Americans are “mesmerized by foreigners.”

Yes, and that is specifically the fault of Major League Soccer who repeatedly have increased the number of foreign players allowed on squads and have used foreign players as marketing tools, and have also until very recently been unwilling to pay as much money to retain good American talent in the league, which has resulted in them buying washed up foreign talent from second-tier European and South American leagues. Additionally, top US men’s national team players have complained in the past that MLS was unwilling to give them the type of top dollar salaries that they offered foreigners. So Lalas is correct, but don’t blame the soccer watching public in this country. Blame Major League Soccer.

“The league has a long history of foreign imports, from Lothar Matthaus to Rafa Marquez, who have not adapted despite their résumés because the level is higher than they anticipate here. It is a complete fallacy you have to go to Europe to be a better player. It may have helped Michael Bradley, but I don’t believe Landon Donovan’s growth and potential was stunted by staying in MLS.”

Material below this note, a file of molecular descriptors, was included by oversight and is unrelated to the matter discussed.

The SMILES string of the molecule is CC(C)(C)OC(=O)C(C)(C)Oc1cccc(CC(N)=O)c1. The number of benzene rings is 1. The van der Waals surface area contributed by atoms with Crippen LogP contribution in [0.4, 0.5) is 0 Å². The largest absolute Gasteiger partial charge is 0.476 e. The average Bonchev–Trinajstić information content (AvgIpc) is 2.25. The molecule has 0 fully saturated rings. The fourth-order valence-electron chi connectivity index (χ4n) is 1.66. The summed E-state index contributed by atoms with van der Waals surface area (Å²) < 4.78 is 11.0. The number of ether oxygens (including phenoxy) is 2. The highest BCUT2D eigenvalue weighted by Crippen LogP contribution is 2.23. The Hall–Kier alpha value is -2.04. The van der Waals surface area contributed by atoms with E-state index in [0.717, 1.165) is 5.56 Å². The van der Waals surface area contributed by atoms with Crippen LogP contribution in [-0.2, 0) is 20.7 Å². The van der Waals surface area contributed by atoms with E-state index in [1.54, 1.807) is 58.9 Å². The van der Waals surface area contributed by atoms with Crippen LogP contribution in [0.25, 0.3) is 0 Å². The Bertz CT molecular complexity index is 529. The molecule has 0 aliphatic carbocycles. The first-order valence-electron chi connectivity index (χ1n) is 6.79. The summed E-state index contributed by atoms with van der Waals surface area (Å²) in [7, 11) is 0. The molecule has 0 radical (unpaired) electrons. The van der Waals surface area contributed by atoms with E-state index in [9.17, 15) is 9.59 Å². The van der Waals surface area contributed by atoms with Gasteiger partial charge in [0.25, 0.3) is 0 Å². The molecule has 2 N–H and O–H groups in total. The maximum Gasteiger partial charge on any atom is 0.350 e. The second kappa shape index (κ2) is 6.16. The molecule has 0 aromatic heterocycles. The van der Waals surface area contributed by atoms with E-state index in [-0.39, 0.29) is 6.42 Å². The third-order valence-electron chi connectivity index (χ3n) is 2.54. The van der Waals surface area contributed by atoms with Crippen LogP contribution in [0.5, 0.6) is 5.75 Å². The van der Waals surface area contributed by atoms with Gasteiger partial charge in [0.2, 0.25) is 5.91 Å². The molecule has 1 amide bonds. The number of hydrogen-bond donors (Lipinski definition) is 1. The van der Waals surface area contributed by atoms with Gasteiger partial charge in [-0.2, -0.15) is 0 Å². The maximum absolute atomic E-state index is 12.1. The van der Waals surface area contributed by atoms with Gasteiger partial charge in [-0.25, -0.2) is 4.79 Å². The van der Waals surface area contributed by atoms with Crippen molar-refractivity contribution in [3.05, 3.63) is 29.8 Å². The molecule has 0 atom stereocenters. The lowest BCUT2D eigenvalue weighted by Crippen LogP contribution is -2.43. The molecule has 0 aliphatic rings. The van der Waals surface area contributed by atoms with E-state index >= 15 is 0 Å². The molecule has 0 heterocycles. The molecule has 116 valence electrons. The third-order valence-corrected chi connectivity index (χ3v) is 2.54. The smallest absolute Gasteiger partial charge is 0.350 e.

This is where Lalas’ argument really falls apart. Matthaus was 39 when he came to MLS and was clearly looking for a paid holiday after a great career in Germany and Italy. Marquez was already being phased out at Barcelona and was signed more as a marketing tool for Red Bull than a serious footballer. Though I have seen many players come from the British Isles and not acclimate, I think much of that has to do with the difficulty of travel in the States when compared to England, and also the quality of management.

On that point, which is the most important challenge facing MLS, the level of technical instruction and management is below that of any western European first division. The reason why players like Michael Bradley leave the US on their 18th birthday is that the tactical and technical instruction for youngsters just isn’t there. MLS coaches tend to be former players who understand the nuances and bizarre rules the league sports. The youth setup itself is poor and, as I have pointed out previously, the US’ results in international youth competitions have declined as more and more kids have come through MLS academies. That may be a temporary “growing pain” for the academy system or a very real sign that the level of coaching in these academies is poor.

To compare Michael Bradley’s development where he is rapidly becoming one of the top holding midfielders in continental football to Landon Donovan, a multiple time failure abroad, is laughable. Bradley is on his way to becoming perhaps the greatest American field player in European club football history. Donovan on the other hand has rarely, if ever, thrived outside his comfort zone. Michael Bradley’s father is a fair coach, to say the least, and he knew what was best for his son, and he had him leave MLS as soon as he turned 18.